“The court has made it clear that government secrecy cannot win out over the public’s right to know,” said Cliff Schechtman, executive editor of the Press Herald. “This ruling will allow the public to better evaluate how well first responders protect and serve their communities.”


Pak has pleaded not guilty. The case against him remains pending in York County Superior Court.

Deputy Attorney General William Stokes, who represented the state in the lawsuit, said he was disappointed and “a little surprised” by the court’s decision. He said he believed that the state’s argument for withholding 911 calls and transcripts was strong.

“An investigation doesn’t end when someone is charged,” he said. “We’re always concerned when that type of information is in the public domain. But we’ll comply with the decision.”

Asked when he will release the 911 transcripts in the Pak case, Stokes said his staff will have to redact any information that can be withheld by law. He said the staff will contact family members of the victims so they are not “blindsided” by new information in the newspaper.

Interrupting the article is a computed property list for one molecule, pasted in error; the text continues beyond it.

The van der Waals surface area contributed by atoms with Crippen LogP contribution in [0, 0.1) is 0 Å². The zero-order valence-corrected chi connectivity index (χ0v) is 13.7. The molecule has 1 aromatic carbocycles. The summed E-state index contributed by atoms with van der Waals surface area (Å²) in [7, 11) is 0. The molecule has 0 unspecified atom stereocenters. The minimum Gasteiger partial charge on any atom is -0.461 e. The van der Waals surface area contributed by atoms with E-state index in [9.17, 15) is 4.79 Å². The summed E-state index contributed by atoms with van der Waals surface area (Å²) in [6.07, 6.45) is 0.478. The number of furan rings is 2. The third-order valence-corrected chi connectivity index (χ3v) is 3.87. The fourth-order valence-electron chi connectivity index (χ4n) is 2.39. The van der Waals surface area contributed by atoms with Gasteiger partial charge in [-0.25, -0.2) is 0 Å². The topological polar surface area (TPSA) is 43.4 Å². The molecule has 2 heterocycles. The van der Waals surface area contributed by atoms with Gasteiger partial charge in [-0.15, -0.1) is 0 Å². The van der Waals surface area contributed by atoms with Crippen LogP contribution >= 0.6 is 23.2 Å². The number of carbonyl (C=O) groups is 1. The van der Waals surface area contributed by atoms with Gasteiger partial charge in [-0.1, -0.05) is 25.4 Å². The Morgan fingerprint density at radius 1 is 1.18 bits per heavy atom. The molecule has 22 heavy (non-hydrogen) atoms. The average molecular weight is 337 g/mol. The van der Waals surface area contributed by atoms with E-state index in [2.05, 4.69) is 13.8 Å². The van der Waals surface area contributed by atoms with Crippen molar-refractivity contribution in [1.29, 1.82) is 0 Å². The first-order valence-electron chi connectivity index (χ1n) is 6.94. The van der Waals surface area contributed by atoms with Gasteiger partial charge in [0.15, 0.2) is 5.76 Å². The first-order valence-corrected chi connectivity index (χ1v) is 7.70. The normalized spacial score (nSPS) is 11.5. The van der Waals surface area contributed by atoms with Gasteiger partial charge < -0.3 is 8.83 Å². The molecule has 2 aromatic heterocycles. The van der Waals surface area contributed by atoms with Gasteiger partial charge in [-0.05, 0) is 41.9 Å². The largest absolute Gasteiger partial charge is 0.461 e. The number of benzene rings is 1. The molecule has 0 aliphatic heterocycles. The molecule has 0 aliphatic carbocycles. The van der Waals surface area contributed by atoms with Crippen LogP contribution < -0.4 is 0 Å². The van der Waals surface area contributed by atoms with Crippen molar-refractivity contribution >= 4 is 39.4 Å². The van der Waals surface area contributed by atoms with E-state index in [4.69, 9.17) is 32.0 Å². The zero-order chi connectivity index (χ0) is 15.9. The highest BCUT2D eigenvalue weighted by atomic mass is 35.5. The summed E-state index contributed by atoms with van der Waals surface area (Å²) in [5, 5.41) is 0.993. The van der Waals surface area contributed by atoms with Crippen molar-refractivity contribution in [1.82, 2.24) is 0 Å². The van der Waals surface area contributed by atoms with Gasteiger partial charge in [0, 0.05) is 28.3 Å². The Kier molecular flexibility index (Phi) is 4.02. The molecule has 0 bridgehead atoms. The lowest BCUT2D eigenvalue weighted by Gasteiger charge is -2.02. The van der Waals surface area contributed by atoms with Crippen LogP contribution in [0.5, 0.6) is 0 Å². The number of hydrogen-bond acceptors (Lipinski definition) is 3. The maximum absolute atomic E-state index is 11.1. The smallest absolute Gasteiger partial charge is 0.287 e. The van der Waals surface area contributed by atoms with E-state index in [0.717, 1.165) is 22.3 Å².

Stokes said it’s too early to tell what precedent the ruling might set. “I don’t know if this is something the Legislature will want to weigh in on, or whether defense attorneys have an interest,” he said.

Attorney General Janet Mills told The Associated Press that her office will comply with the ruling, but she wishes the justices had addressed the potential effect on trials.


“If we don’t protest the disclosure of something that could impair the right of a fair trial for the defendant, then we could be accused of not allowing a fair trial after a conviction,” she said.

Sigmund Schutz, the attorney who represented the Press Herald in the appeal, said that although the ruling is specific to the Pak case, it will have a broader effect on public information and the public’s right to know.

“It does reject the notion that we can have a sort of categorical assertion that records held by law enforcement are confidential,” he said.

Schutz called transcripts of 911 calls a “core source of hard information in reporting on emergency situations,” which allows the public to assess how its government does its job.

“This is a big victory for the newspaper and the paper’s choice to stand and fight in this field. It’s a strong endorsement of the public’s right to know and the value of public records,” Schutz said. “We all want law enforcement to be able to catch bad guys. I don’t think this harms their ability to do that. I think it says you need a level of transparency in how you do that.”